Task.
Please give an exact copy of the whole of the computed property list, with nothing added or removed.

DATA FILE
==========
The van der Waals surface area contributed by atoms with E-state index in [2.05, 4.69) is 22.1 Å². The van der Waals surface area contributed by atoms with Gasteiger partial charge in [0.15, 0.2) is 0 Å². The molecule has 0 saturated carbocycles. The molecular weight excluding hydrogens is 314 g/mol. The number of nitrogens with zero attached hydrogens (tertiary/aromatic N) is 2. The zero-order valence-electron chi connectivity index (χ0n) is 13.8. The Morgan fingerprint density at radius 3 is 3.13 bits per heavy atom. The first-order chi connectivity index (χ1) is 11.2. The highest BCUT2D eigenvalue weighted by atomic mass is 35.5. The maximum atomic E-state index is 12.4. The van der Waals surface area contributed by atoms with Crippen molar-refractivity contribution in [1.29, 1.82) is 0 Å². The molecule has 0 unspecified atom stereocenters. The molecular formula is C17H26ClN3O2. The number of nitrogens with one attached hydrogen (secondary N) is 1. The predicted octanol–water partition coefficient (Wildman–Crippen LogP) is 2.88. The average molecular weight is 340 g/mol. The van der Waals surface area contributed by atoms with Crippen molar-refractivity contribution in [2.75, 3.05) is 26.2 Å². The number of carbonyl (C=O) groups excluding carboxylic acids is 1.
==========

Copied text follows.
The van der Waals surface area contributed by atoms with E-state index in [2.05, 4.69) is 22.1 Å². The van der Waals surface area contributed by atoms with Gasteiger partial charge in [0.15, 0.2) is 0 Å². The molecule has 0 saturated carbocycles. The molecular weight excluding hydrogens is 314 g/mol. The number of nitrogens with zero attached hydrogens (tertiary/aromatic N) is 2. The zero-order valence-electron chi connectivity index (χ0n) is 13.8. The Morgan fingerprint density at radius 3 is 3.13 bits per heavy atom. The first-order chi connectivity index (χ1) is 11.2. The highest BCUT2D eigenvalue weighted by atomic mass is 35.5. The maximum atomic E-state index is 12.4. The van der Waals surface area contributed by atoms with Crippen molar-refractivity contribution in [1.29, 1.82) is 0 Å². The molecule has 0 unspecified atom stereocenters. The molecular formula is C17H26ClN3O2. The number of nitrogens with one attached hydrogen (secondary N) is 1. The predicted octanol–water partition coefficient (Wildman–Crippen LogP) is 2.88. The average molecular weight is 340 g/mol. The van der Waals surface area contributed by atoms with Crippen molar-refractivity contribution in [2.75, 3.05) is 26.2 Å². The number of carbonyl (C=O) groups excluding carboxylic acids is 1.